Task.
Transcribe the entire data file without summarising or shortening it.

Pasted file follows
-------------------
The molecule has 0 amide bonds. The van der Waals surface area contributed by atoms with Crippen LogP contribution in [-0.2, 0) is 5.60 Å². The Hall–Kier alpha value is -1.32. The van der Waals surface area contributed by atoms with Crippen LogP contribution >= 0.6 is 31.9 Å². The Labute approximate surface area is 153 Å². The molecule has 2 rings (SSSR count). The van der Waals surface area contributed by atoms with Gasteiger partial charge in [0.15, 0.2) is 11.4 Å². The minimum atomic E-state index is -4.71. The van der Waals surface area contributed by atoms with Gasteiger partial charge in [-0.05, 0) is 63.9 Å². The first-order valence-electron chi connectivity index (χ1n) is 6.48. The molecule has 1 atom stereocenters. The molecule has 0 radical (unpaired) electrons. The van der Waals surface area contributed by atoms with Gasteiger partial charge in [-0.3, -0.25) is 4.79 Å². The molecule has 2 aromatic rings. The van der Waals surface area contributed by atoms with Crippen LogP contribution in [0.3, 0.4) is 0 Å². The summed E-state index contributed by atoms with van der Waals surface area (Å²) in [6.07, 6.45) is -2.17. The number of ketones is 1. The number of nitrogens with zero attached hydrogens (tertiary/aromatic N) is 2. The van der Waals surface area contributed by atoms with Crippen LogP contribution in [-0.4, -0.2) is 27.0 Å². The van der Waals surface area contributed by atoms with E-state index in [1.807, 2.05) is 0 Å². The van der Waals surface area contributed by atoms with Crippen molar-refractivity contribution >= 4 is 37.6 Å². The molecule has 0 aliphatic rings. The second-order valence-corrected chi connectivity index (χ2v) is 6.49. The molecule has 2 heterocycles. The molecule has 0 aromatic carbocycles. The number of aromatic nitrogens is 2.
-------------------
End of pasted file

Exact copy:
The molecule has 0 amide bonds. The van der Waals surface area contributed by atoms with Crippen LogP contribution in [-0.2, 0) is 5.60 Å². The Hall–Kier alpha value is -1.32. The van der Waals surface area contributed by atoms with Crippen LogP contribution >= 0.6 is 31.9 Å². The Labute approximate surface area is 153 Å². The molecule has 2 rings (SSSR count). The van der Waals surface area contributed by atoms with Gasteiger partial charge in [0.15, 0.2) is 11.4 Å². The minimum atomic E-state index is -4.71. The van der Waals surface area contributed by atoms with Gasteiger partial charge in [-0.05, 0) is 63.9 Å². The first-order valence-electron chi connectivity index (χ1n) is 6.48. The molecule has 1 atom stereocenters. The molecule has 0 radical (unpaired) electrons. The van der Waals surface area contributed by atoms with Gasteiger partial charge in [-0.3, -0.25) is 4.79 Å². The molecule has 2 aromatic rings. The van der Waals surface area contributed by atoms with Crippen LogP contribution in [0.3, 0.4) is 0 Å². The summed E-state index contributed by atoms with van der Waals surface area (Å²) in [6.07, 6.45) is -2.17. The number of ketones is 1. The number of nitrogens with zero attached hydrogens (tertiary/aromatic N) is 2. The van der Waals surface area contributed by atoms with Crippen LogP contribution in [-0.4, -0.2) is 27.0 Å². The van der Waals surface area contributed by atoms with E-state index in [1.807, 2.05) is 0 Å². The van der Waals surface area contributed by atoms with Crippen molar-refractivity contribution >= 4 is 37.6 Å². The molecule has 0 aliphatic rings. The second-order valence-corrected chi connectivity index (χ2v) is 6.49. The molecule has 2 heterocycles. The molecule has 0 aromatic carbocycles. The number of aromatic nitrogens is 2.